"I'm here to tell you the truth about what really happened," Miller said. "He grabbed me by the neck and he hit me twice."

Leavitt, through his attorney, told the St. Petersburg Times that he has no intention of apologizing to Miller.

As the Bulls turn

January, 14, 2010
The South Florida/Jim Leavitt soap opera continues.

Today, the attorney for walk-on Joel Miller -- whose original accusation that Leavitt slapped him at halftime of the Nov. 21 Louisville game led to the coach's dismissal -- will hold a news conference. About what, we're not quite sure. Miller's family could be pursuing a civil action against Leavitt or the school.

Meanwhile, Leavitt had his post-termination hearing on Wednesday in which he pleaded to get his job back. In the least shocking development ever, South Florida has not reinstated him.

And what about the coaching search? It still looks like East Carolina's Skip Holtz is the front-runner. Greg Auman reports in the St. Petersburg Times that the Bulls have interviewed Doug Williams, the former Super Bowl winning quarterback and ex-Grambling coach.

Another interesting name to watch may be Miami offensive coordinator Mark Whipple. He was the Philadelphia Eagles' playcaller before going to the Hurricanes and was head coach at UMass before that.
The strange times at South Florida continue.

Ex-coach Jim Leavitt held a news conference with his attorneys today in which he proclaimed his innocence in the Joel Miller choking/slapping incident while vowing to fight to get his job back.

"Why shouldnt I?" he said. "I'm going to fight for it, y'all. I know what's right. I know what's right in my heart, and I'm not going to back down because I know what I'm saying is right."

You can watch video of the entire press conference here.

Leavitt wouldn't discuss the incident with Miller or his actions in the subsequent investigation except to say that the "allegations are misreported."

"I've said that from day one, and I don't care how long it takes," he said. "I'm in this for my life."

Leavitt's lawyers argued that he wasn't allowed a "pre-termination" meeting to argue his case and that his "post-termination" meeting was scheduled this afternoon with little notice, giving Leavitt inadequate time to gather evidence to support his claims. Of course, Leavitt was interviewed during the school's investigation, and the report found that his statements weren't corroborated by other witnesses. That report criticized Leavitt for lying and interfering with the investigation, perhaps even threatening witnesses. But Leavitt said he wouldn't do anything differently if he had it to do over again.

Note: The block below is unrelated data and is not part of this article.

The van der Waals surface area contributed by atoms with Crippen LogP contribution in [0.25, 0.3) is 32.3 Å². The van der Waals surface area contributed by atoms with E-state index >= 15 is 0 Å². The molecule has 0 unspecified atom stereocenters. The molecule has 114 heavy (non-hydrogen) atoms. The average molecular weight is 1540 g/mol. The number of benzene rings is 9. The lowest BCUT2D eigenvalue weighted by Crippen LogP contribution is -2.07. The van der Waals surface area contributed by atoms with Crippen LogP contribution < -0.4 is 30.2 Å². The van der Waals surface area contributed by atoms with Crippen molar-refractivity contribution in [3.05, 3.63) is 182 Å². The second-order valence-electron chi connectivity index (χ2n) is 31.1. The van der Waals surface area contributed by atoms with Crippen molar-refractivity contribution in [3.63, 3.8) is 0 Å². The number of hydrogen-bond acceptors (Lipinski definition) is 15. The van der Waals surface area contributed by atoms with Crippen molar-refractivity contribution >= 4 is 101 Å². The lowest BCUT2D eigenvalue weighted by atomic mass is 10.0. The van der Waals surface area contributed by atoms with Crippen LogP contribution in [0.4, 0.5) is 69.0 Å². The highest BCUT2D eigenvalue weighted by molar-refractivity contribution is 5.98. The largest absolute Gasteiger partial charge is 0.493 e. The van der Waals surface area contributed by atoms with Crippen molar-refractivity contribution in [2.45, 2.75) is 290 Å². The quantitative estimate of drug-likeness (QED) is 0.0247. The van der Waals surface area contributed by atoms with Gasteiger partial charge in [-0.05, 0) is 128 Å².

Leavitt talked about how he built the team from the ground up since 1995 and how much he loved all his players. He said he nearly broke down when a player texted him over the weekend, asking how he could play for another coach.

Leavitt spoke about how South Florida was the best job for him. He did not, however, make a strong case for why he's still the best man for the job.

We've seen coaches fight terminations with lawsuits, but I can't recall too many times where the coach passionately argued to have his job back.

There is no way, though, that Leavitt regains his position. Can you imagine the circus surrounding the program if he were somehow reinstated? This is more about trying to restore his reputation and recoup some of the lost salary from his contract.

This obviously is not what the Bulls need right now with signing day less than a month away. It would be best for all parties involved if South Florida can hire a new coach quickly and start to move forward.


The investigation into allegations that South Florida coach Jim Leavitt grabbed and slapped walk-on player Joel Miller took more than three weeks, comprised 29 interviews and ended with a 33-page report. The investigators concluded that Leavitt did in fact slap Miller, which is the basis of the school's firing of Leavitt today.

"Despite Coach Leavitt and Student Athlete A’s denial that any inappropriate contact had taken place, the reviewers find it more likely that contact did, in fact, occur to the face and throat/neck area of Student Athlete A," the review reads. "This report was substantiated by multiple reports from credible direct eye witnesses whose recollection was corroborated."